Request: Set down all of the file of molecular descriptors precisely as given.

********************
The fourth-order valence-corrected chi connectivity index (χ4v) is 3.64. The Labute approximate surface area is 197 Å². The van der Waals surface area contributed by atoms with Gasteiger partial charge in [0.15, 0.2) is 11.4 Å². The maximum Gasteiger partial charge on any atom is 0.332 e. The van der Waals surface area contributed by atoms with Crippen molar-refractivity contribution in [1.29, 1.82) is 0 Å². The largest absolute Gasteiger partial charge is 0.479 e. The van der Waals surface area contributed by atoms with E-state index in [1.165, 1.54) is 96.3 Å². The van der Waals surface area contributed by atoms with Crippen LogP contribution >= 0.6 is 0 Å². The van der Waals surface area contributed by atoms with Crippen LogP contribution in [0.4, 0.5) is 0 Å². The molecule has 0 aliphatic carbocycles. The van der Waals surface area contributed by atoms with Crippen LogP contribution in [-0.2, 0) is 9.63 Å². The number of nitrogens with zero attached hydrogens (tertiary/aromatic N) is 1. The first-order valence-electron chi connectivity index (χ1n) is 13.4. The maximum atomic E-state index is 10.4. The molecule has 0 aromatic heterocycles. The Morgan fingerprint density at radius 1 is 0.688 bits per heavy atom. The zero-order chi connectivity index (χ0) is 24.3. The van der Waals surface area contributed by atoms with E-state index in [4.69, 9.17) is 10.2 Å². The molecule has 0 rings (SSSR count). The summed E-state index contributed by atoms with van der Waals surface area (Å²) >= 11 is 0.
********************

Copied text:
The fourth-order valence-corrected chi connectivity index (χ4v) is 3.64. The Labute approximate surface area is 197 Å². The van der Waals surface area contributed by atoms with Gasteiger partial charge in [0.15, 0.2) is 11.4 Å². The maximum Gasteiger partial charge on any atom is 0.332 e. The van der Waals surface area contributed by atoms with Crippen molar-refractivity contribution in [1.29, 1.82) is 0 Å². The largest absolute Gasteiger partial charge is 0.479 e. The van der Waals surface area contributed by atoms with E-state index in [1.165, 1.54) is 96.3 Å². The van der Waals surface area contributed by atoms with Crippen LogP contribution >= 0.6 is 0 Å². The van der Waals surface area contributed by atoms with Crippen LogP contribution in [0.4, 0.5) is 0 Å². The molecule has 0 aliphatic carbocycles. The van der Waals surface area contributed by atoms with Crippen LogP contribution in [-0.2, 0) is 9.63 Å². The number of nitrogens with zero attached hydrogens (tertiary/aromatic N) is 1. The first-order valence-electron chi connectivity index (χ1n) is 13.4. The maximum atomic E-state index is 10.4. The molecule has 0 aromatic heterocycles. The Morgan fingerprint density at radius 1 is 0.688 bits per heavy atom. The zero-order chi connectivity index (χ0) is 24.3. The van der Waals surface area contributed by atoms with E-state index in [4.69, 9.17) is 10.2 Å². The molecule has 0 rings (SSSR count). The summed E-state index contributed by atoms with van der Waals surface area (Å²) >= 11 is 0.